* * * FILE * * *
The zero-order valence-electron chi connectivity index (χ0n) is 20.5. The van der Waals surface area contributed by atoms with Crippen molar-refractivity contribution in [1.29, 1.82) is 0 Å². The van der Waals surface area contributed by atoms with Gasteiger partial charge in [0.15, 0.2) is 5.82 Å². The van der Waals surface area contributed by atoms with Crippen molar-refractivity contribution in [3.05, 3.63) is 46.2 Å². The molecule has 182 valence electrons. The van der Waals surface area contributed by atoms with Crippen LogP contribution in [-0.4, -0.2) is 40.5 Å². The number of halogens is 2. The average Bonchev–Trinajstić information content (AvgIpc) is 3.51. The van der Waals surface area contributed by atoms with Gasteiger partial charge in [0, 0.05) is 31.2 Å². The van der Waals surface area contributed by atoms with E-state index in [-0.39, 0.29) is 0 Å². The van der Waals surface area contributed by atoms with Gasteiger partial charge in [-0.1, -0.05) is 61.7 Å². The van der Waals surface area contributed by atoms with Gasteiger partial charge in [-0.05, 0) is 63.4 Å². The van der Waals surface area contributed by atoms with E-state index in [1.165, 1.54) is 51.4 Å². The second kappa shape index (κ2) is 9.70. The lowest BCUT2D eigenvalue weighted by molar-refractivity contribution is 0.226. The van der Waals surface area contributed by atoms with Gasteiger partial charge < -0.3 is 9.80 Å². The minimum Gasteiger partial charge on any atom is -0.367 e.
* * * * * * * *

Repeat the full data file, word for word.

The zero-order valence-electron chi connectivity index (χ0n) is 20.5. The van der Waals surface area contributed by atoms with Crippen molar-refractivity contribution in [1.29, 1.82) is 0 Å². The van der Waals surface area contributed by atoms with Gasteiger partial charge in [0.15, 0.2) is 5.82 Å². The van der Waals surface area contributed by atoms with Crippen molar-refractivity contribution in [3.05, 3.63) is 46.2 Å². The molecule has 182 valence electrons. The van der Waals surface area contributed by atoms with Crippen LogP contribution in [-0.4, -0.2) is 40.5 Å². The number of halogens is 2. The average Bonchev–Trinajstić information content (AvgIpc) is 3.51. The van der Waals surface area contributed by atoms with Gasteiger partial charge in [0, 0.05) is 31.2 Å². The van der Waals surface area contributed by atoms with E-state index in [-0.39, 0.29) is 0 Å². The van der Waals surface area contributed by atoms with Gasteiger partial charge in [-0.1, -0.05) is 61.7 Å². The van der Waals surface area contributed by atoms with Gasteiger partial charge in [-0.05, 0) is 63.4 Å². The van der Waals surface area contributed by atoms with E-state index in [1.165, 1.54) is 51.4 Å². The second kappa shape index (κ2) is 9.70. The lowest BCUT2D eigenvalue weighted by molar-refractivity contribution is 0.226. The van der Waals surface area contributed by atoms with Gasteiger partial charge < -0.3 is 9.80 Å². The minimum Gasteiger partial charge on any atom is -0.367 e.